Walls graduated from Little Rock Central High School in 1959.  At the National Museum of African American History and Culture on exhibit is a dress that Carlotta Walls wore while attending the high school.

A hallowed and sacred place is the National Museum of African American History & Culture.

Museum of African American History

At the Museum of African American History (MAAH) – which has a campus in Boston and on the island of Nantucket – the focus is on telling the history and story of blacks in Massachusetts, from the colonial period through the 19th Century.

Boston was the heart of the abolitionist movement in America, and Nantucket had a thriving black community in the 1800s, and was also a safe haven for blacks fleeing slavery.

MAAH is comprised of four properties – two in Boston and two on Nantucket.

African American Meeting House in Boston (Image credit:

In Boston, the MAAH  operates the African  American Meeting House (1806), the oldest black church building in the U.S., and the Abiel Smith School (1835), the oldest still-standing school building in America constructed to educate black children.

One of the MAAH Nantucket properties is the Florence Higginbotham House, constructed in 1774 by Seneca Boston, a former slave, for the occupation of he and his wife, Thankful Micah, a Wampanoag Native American – and where the couple would raise their two sons:  Freeborn and Absalom, who would achieve renown as a whaling captain.

From the day that Seneca and Thankful took residence of the house, and for the next two centuries, with the exception of one year, the home was owned by and the residence of a black family.  There is no record of any home older in the nation that was built by free blacks for their own occupancy.

The MAAH-owned African Meeting House on Nantucket (circa 1827) is, as described on the museum’s website, as “the only public building still in existence that was constructed and occupied by the island’s African Americans during the nineteenth century.”

The Tuskegee Airmen, and the Tuskegee Airmen National Historic Site

The Tuskegee Airmen were the first black aviators in the U.S. armed forces.  During World War II, a period of official segregation in the U.S. military, these men signed up from across the nation to serve and defend the republic.

Tuskegee Airmen (image credit: Tuskegee University)

Tuskegee Airmen – whose roles included fighter pilots, ground crew, navigators, medical staff, cooks, and other needed services – trained in Alabama, at Moton Field (now a part of Moton Municipal Airport), and at the Tuskegee Army Airfield (now Sharpe Field), which had been designed by Hilyard Robinson, a black architect and engineer.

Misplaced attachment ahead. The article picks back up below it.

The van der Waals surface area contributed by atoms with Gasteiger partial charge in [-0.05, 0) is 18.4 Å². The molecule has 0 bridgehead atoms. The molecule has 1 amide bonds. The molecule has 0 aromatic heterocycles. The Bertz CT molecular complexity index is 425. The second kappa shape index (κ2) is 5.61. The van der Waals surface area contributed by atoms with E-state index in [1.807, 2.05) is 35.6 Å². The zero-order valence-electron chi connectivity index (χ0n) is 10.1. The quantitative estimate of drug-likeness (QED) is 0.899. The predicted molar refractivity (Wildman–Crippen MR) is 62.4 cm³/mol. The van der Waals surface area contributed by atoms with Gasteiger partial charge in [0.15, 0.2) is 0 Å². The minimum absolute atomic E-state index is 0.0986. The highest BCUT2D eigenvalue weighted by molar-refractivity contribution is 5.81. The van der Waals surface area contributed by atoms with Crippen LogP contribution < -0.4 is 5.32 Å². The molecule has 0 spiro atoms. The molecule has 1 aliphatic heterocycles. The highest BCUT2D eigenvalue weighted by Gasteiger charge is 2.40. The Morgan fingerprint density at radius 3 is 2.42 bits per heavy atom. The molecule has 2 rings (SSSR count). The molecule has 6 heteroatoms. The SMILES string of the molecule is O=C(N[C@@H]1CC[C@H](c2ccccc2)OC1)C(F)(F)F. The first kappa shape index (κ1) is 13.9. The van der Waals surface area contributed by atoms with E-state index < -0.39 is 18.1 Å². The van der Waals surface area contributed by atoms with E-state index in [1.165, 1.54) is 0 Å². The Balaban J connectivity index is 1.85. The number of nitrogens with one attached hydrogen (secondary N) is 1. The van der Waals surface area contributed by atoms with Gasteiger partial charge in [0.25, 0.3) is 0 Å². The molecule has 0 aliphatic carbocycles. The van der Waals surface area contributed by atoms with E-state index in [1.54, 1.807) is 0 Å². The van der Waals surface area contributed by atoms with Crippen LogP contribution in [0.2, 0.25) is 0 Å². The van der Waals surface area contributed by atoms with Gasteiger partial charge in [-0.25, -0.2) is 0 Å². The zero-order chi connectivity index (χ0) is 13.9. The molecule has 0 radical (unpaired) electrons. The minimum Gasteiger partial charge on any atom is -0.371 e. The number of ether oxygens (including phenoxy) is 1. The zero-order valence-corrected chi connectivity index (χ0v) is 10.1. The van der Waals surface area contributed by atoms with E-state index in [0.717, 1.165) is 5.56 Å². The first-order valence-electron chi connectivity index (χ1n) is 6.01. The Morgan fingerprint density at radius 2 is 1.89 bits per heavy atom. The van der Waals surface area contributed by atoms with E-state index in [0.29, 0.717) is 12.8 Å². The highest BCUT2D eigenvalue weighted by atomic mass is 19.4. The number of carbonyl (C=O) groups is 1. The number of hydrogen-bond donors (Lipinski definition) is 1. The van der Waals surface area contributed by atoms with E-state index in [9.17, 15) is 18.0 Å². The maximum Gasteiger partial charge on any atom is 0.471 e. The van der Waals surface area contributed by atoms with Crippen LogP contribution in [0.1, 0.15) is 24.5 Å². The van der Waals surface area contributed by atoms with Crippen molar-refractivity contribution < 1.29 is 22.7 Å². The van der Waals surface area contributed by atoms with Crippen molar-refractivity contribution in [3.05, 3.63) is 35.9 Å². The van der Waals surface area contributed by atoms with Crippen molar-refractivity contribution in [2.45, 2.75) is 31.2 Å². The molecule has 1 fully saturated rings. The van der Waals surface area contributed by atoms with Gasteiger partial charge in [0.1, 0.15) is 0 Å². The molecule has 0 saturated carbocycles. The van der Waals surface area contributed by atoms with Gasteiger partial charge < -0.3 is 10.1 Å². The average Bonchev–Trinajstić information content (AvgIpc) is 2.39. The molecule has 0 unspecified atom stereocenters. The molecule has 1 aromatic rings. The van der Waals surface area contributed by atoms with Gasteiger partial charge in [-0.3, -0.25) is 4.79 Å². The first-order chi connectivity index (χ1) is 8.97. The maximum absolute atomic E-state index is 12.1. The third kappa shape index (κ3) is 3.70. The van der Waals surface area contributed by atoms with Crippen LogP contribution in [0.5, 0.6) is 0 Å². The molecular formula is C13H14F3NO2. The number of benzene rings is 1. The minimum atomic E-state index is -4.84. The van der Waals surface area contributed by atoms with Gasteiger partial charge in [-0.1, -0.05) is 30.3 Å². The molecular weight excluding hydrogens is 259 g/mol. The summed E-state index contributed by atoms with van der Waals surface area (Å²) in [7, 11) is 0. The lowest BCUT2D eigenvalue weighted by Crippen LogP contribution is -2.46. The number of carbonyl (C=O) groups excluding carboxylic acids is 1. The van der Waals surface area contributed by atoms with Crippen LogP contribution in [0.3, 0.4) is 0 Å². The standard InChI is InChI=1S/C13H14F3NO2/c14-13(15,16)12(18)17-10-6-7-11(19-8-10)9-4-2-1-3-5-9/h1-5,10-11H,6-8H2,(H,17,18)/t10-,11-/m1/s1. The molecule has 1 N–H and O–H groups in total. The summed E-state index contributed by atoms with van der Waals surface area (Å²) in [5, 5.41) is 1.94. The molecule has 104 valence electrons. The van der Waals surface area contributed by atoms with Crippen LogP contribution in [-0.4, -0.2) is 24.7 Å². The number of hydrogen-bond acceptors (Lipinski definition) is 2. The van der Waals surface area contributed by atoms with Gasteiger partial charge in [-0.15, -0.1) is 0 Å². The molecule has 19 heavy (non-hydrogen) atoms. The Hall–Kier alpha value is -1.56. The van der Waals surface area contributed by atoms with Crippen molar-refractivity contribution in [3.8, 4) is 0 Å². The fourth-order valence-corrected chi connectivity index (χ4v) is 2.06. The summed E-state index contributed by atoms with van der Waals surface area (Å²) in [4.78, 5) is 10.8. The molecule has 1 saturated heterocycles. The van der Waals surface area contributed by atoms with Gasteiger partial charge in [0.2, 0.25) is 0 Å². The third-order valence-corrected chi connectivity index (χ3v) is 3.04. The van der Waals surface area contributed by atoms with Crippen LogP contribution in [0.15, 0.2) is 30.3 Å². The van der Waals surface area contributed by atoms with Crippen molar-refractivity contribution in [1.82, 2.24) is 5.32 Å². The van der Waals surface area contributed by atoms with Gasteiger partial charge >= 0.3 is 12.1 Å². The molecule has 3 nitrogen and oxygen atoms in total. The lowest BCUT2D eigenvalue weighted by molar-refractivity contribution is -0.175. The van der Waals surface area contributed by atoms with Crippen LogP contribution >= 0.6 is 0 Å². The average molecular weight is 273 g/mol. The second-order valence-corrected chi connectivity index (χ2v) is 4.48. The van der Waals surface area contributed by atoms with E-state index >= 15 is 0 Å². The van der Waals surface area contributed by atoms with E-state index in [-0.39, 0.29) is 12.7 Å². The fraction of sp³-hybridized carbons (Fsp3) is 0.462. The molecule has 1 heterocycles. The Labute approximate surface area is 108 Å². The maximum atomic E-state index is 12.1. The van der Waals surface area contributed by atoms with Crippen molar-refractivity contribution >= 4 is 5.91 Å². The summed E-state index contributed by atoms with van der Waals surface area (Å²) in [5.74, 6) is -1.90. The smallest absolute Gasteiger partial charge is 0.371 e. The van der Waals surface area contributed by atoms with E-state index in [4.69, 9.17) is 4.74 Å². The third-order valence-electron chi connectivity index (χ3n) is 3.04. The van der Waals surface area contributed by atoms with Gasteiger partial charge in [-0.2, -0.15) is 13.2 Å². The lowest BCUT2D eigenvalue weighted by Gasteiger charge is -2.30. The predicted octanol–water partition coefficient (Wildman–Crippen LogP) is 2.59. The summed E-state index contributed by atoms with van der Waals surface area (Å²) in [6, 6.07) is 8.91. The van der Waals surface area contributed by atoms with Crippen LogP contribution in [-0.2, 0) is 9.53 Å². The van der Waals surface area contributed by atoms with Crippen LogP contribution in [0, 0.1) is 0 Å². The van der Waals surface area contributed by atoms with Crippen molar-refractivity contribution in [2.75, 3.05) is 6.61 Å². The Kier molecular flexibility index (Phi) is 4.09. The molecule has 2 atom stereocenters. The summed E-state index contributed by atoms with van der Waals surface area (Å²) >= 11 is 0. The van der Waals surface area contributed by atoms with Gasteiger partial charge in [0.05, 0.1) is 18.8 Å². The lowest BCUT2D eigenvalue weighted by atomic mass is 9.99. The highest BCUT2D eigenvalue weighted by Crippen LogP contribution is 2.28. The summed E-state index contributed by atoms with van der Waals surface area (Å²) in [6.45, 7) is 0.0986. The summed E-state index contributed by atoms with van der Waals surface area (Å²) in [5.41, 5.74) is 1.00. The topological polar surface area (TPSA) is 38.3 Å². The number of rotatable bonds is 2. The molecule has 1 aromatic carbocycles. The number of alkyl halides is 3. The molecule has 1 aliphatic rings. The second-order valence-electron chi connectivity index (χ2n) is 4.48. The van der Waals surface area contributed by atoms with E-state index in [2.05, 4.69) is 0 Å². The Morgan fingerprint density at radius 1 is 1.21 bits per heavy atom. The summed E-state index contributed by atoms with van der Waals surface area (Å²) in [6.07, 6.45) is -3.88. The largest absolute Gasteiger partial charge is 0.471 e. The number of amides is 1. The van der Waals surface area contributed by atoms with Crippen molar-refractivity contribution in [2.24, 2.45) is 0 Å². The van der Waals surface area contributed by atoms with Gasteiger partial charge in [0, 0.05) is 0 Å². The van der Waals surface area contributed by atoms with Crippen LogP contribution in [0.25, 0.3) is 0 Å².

Tuskegee Airmen took classroom and academic training at nearby Tuskegee Institute.

Enduring racial discrimination at home and overseas, the 996 pilots and more than 1500 support personnel of the Tuskegee Airmen, performed with honor and high skill and effectiveness.  In World War II, Tuskegee Airmen flew 15,500 combat sorties in the European Theater and were awarded 150 Distinguished Flying Crosses for heroism.

Museum at the Tuskegee Airmen National Historic site; the “Red Tail” Mustang is prominent (Image credit: Tuskegee Airmen National Historic Site)

Tuskegee Airmen are often referred to as the “Red Tails”, for the red markings on the Mustang fighter aircraft they flew in combat.

The Tuskegee Airmen National Historic Site , located at Moton Field, is a National Park Service property and on the National Register of Historic Places.  At the Tuskegee Airmen National Historic Site, there is a visitor center, and a museum (housed in an airplane hanger) where are exhibited aircraft the Tuskegee Airmen flew and other artifacts and items related to their service.  Also at the museum, there are many audio commentaries, some narrated by Tuskegee Airmen, which visitors can listen to.

Harlem, and Harlem Heritage Tours

Harlem – a neighborhood in the north section of the the New York City borough of Manhattan – is a name that is closely and long identified with the black experience in this nation.  When the Great Migration, the large movement of blacks from the American South to American Midwest and Northeast, commenced around 1910, Harlem was a favored destination.

Harlem became a locus of black culture and business.

During the 1920s and ’30s, an extraordinary florescence of the creativity and production of black artists was centered in Harlem, and was known as the Harlem Renaissance.

The legendary blues and jazz singer Billie Holiday, musician greats, Ben Webster, left, and Johnny Russell, right, in Harlem, 1935 (image credit: JP Jazz Archive, Redferns)

In 1950, the percentage of the Harlem population that was black peaked, at almost 99 percent.  Across the ensuing years, even as Harlem remained widely identified as the capital of black urban America – a designation still firmly in place today – whites and Hispanics moved in to the neighborhood and grew their percentages of the Harlem population.

Today about 40 percent of Harlem residents are black.

An enriching and engaging way to learn first-hand about Harlem and its history – and to participate in and contribute to an economic renaissance ongoing in Harlem – it to take one of the bus or walking tours offered through Harlem Heritage Tours.

You will be engaged and learn a lot about what makes Harlem so special.


The National Museum of African-American History & Culture, Museum of African-American History, Tuskegee National Air Museum, and Harlem Heritage Tours are all cultural and historic treasures.

A visit to these places, and experiencing the exhibits and events and education they offer, is highly recommended – for it builds an understanding and appreciation for a fundamental and essential component of the greatness of America.